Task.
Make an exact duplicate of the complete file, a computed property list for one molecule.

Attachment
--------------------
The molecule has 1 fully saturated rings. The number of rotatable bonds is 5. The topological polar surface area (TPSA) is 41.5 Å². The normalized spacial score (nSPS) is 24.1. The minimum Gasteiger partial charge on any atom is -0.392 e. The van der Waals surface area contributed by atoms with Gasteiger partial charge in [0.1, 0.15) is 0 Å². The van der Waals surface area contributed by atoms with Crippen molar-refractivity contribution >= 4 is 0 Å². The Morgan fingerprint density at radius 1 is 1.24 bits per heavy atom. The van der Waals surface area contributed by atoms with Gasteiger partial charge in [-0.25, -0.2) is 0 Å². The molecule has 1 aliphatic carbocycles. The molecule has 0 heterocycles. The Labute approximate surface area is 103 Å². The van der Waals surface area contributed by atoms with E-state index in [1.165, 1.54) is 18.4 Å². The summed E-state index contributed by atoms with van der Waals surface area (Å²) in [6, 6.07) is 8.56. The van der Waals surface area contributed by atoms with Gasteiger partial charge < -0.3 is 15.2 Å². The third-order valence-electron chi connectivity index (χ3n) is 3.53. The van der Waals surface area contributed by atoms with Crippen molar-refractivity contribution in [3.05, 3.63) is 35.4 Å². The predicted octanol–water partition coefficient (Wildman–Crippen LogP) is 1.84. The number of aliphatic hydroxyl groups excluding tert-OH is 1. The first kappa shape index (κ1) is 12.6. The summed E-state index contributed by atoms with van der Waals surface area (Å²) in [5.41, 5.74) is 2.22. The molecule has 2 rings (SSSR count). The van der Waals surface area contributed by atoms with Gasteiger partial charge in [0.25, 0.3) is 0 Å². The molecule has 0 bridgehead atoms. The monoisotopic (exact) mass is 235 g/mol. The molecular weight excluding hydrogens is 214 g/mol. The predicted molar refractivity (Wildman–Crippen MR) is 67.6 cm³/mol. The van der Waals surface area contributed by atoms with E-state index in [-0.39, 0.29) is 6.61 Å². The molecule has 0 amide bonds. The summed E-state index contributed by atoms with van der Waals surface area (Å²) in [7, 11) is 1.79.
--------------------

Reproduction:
The molecule has 1 fully saturated rings. The number of rotatable bonds is 5. The topological polar surface area (TPSA) is 41.5 Å². The normalized spacial score (nSPS) is 24.1. The minimum Gasteiger partial charge on any atom is -0.392 e. The van der Waals surface area contributed by atoms with Gasteiger partial charge in [0.1, 0.15) is 0 Å². The van der Waals surface area contributed by atoms with Crippen molar-refractivity contribution >= 4 is 0 Å². The Morgan fingerprint density at radius 1 is 1.24 bits per heavy atom. The van der Waals surface area contributed by atoms with Gasteiger partial charge in [-0.25, -0.2) is 0 Å². The molecule has 1 aliphatic carbocycles. The molecule has 0 heterocycles. The Labute approximate surface area is 103 Å². The van der Waals surface area contributed by atoms with E-state index in [1.165, 1.54) is 18.4 Å². The summed E-state index contributed by atoms with van der Waals surface area (Å²) in [6, 6.07) is 8.56. The van der Waals surface area contributed by atoms with Gasteiger partial charge < -0.3 is 15.2 Å². The third-order valence-electron chi connectivity index (χ3n) is 3.53. The van der Waals surface area contributed by atoms with Crippen molar-refractivity contribution in [3.05, 3.63) is 35.4 Å². The predicted octanol–water partition coefficient (Wildman–Crippen LogP) is 1.84. The number of aliphatic hydroxyl groups excluding tert-OH is 1. The first kappa shape index (κ1) is 12.6. The summed E-state index contributed by atoms with van der Waals surface area (Å²) in [5.41, 5.74) is 2.22. The molecule has 2 rings (SSSR count). The van der Waals surface area contributed by atoms with Gasteiger partial charge in [0.25, 0.3) is 0 Å². The molecule has 0 bridgehead atoms. The monoisotopic (exact) mass is 235 g/mol. The molecular weight excluding hydrogens is 214 g/mol. The predicted molar refractivity (Wildman–Crippen MR) is 67.6 cm³/mol. The van der Waals surface area contributed by atoms with E-state index in [-0.39, 0.29) is 6.61 Å². The molecule has 0 amide bonds. The summed E-state index contributed by atoms with van der Waals surface area (Å²) in [7, 11) is 1.79.